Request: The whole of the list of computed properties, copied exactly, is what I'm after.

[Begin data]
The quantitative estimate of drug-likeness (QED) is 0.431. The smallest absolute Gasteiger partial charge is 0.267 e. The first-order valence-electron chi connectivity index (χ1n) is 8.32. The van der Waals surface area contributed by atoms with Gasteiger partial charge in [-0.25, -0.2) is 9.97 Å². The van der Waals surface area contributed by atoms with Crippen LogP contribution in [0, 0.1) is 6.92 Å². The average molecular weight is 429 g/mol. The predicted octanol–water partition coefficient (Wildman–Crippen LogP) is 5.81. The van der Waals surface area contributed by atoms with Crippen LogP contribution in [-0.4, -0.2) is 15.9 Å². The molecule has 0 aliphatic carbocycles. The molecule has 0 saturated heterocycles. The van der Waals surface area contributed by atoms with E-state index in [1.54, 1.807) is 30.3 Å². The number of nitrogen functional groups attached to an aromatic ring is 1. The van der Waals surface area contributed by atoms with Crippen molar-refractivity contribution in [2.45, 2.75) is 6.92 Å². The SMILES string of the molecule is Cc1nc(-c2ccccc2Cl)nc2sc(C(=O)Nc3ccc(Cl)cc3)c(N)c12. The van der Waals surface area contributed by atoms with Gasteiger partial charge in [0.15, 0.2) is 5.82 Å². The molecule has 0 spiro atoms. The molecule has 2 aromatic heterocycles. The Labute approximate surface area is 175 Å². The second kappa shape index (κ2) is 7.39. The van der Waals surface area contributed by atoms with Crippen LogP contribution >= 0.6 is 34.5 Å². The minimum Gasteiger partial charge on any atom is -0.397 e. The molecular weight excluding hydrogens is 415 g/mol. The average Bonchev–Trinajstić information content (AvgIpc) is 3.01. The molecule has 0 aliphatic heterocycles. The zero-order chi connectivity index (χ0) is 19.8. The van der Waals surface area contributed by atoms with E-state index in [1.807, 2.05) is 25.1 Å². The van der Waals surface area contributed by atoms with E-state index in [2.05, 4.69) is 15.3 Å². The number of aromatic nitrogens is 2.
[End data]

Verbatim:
The quantitative estimate of drug-likeness (QED) is 0.431. The smallest absolute Gasteiger partial charge is 0.267 e. The first-order valence-electron chi connectivity index (χ1n) is 8.32. The van der Waals surface area contributed by atoms with Gasteiger partial charge in [-0.25, -0.2) is 9.97 Å². The van der Waals surface area contributed by atoms with Crippen LogP contribution in [0, 0.1) is 6.92 Å². The average molecular weight is 429 g/mol. The predicted octanol–water partition coefficient (Wildman–Crippen LogP) is 5.81. The van der Waals surface area contributed by atoms with Crippen LogP contribution in [-0.4, -0.2) is 15.9 Å². The molecule has 0 aliphatic carbocycles. The molecule has 0 saturated heterocycles. The van der Waals surface area contributed by atoms with E-state index in [1.54, 1.807) is 30.3 Å². The number of nitrogen functional groups attached to an aromatic ring is 1. The van der Waals surface area contributed by atoms with Crippen molar-refractivity contribution in [2.45, 2.75) is 6.92 Å². The SMILES string of the molecule is Cc1nc(-c2ccccc2Cl)nc2sc(C(=O)Nc3ccc(Cl)cc3)c(N)c12. The van der Waals surface area contributed by atoms with Gasteiger partial charge in [0.15, 0.2) is 5.82 Å². The molecule has 0 spiro atoms. The molecule has 2 aromatic heterocycles. The Labute approximate surface area is 175 Å². The second kappa shape index (κ2) is 7.39. The van der Waals surface area contributed by atoms with Crippen LogP contribution >= 0.6 is 34.5 Å². The minimum Gasteiger partial charge on any atom is -0.397 e. The molecular weight excluding hydrogens is 415 g/mol. The average Bonchev–Trinajstić information content (AvgIpc) is 3.01. The molecule has 0 aliphatic heterocycles. The zero-order chi connectivity index (χ0) is 19.8. The van der Waals surface area contributed by atoms with E-state index in [1.807, 2.05) is 25.1 Å². The van der Waals surface area contributed by atoms with E-state index in [2.05, 4.69) is 15.3 Å². The number of aromatic nitrogens is 2.